According to the recent “International Energy Outlook 2011” report, only 15% of the energy produced globally is expected to come from renewable energy by 2035, including sources such as hydroelectric power, wind, and solar energy. This forecast echoes what the energy industry has known for some time – worldwide energy production will still rely heavily on fossil fuels.

Oil and gas are critical pieces of the world’s energy mix, and governments worldwide are putting increased pressure on companies within the sector to reduce the amount of emissions created during the production process.

In the U.S., for example, the Environmental Protection Agency is set to issue tighter emissions legislation over the course of the next year. The cost to comply with these new standards, in addition to other international emissions rules, is increasing the interest from oil and gas companies to explore new and effective clean technology processes that can viably reduce carbon emissions.

Carbon Capture Today

One meet-in-the-middle technique currently being researched and tested is carbon capture. Despite almost $3.4 billion in Department of Energy financial backing, the U.S. had the largest number of projects cancelled or put on hold in the last year, according to the Global CCS Institute.

Eight projects, including ones funded by companies such as Shell and BP, have been delayed or cancelled. The reasons vary from lack of funding and/or going over budget to lack of governmental policy and public support.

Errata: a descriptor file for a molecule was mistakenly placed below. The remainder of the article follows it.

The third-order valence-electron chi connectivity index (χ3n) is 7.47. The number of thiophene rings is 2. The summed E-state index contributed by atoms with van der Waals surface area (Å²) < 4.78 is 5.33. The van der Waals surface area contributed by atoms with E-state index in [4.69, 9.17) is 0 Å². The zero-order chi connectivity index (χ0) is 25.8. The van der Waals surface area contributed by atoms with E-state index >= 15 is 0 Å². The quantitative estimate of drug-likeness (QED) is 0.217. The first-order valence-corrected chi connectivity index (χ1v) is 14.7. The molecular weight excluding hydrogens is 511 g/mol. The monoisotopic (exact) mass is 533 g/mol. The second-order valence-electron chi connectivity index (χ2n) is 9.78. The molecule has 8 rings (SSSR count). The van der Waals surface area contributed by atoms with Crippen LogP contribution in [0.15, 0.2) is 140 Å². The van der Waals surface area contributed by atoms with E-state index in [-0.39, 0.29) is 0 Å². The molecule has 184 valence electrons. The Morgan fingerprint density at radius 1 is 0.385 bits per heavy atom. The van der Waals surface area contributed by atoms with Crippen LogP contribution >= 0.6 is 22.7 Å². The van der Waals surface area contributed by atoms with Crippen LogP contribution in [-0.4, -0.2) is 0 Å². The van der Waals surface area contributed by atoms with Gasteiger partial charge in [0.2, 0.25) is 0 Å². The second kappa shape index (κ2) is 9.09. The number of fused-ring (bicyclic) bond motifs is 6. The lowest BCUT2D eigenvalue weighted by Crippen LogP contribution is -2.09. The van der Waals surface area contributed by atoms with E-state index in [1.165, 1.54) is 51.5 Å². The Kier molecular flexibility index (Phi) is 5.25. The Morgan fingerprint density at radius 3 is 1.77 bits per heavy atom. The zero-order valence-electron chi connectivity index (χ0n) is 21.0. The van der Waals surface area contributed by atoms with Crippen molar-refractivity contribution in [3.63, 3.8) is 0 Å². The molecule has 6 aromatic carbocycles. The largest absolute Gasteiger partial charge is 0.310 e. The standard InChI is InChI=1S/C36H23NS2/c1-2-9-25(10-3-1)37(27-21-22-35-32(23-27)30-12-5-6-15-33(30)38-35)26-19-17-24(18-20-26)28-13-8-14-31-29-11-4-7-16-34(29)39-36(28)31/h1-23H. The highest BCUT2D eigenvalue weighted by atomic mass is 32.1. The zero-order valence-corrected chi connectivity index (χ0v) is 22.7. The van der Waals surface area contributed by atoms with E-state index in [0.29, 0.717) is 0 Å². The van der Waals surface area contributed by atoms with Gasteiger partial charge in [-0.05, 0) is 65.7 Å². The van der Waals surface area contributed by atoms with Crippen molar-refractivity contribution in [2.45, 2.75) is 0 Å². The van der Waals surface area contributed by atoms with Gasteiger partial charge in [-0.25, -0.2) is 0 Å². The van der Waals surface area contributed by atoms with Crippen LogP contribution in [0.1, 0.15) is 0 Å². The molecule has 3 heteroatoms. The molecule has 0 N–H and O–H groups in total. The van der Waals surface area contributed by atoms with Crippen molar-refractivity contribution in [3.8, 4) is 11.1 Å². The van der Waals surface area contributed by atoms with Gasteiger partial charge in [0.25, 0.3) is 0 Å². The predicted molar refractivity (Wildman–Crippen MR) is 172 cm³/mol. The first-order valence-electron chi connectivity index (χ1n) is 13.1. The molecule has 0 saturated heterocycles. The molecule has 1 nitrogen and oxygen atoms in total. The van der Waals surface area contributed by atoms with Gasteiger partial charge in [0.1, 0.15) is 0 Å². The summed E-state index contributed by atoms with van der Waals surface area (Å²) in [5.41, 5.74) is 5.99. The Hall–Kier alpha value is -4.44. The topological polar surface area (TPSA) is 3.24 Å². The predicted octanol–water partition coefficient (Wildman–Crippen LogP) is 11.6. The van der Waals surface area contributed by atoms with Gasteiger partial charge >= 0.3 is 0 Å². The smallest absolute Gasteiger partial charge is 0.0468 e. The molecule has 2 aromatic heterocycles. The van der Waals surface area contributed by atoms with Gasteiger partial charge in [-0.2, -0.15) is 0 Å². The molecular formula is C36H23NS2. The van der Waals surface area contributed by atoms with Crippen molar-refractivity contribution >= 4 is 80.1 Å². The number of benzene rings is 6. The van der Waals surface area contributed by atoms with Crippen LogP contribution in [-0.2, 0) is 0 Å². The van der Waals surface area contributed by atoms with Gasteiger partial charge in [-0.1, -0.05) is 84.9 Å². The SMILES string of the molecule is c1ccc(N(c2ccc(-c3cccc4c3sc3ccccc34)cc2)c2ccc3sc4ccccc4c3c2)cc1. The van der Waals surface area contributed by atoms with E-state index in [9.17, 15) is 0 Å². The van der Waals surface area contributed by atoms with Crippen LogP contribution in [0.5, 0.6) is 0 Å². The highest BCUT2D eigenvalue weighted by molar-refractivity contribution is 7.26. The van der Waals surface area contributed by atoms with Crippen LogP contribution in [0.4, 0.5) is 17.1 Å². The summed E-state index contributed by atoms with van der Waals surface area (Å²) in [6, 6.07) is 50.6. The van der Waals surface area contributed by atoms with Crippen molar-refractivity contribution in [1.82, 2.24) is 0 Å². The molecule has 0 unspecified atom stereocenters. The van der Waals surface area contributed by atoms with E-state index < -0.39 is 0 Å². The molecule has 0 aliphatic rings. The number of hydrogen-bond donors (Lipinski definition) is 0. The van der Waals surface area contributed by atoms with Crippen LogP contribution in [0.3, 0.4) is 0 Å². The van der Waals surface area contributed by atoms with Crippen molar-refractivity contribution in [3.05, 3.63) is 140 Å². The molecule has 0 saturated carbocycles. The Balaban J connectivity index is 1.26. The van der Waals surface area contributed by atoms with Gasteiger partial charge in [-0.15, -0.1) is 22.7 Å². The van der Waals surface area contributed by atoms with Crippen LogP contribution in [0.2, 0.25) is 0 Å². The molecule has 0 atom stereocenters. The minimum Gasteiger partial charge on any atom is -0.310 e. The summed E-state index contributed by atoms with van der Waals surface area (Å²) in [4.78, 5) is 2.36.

Despite this, there are promising projects currently in the works. Shell recently received funding from the government of Alberta, Canada, to begin construction on its Quest Project, a CCS plant near the Alberta oil sands.

Chevron’s Gorgon Project is the only project in Australia currently in the execution stage. These projects have the potential to reduce the negative impact on the environment and allow for facilities to comply with government emissions mandates.

Most of the current projects use a method of CCS known as injection, which is not without its challenges. Though this is the primary method of CCS, it is also the most controversial.

In an injection project, the captured carbon is injected into the ground for permanent storage, often into saline formations or coal seams that can’t be mined.

It also has been used for EOR in declining oil fields. Injection is an expensive process, usually costing between $0.50 and $8 per ton of carbon injected, plus additional costs for monitoring. Injecting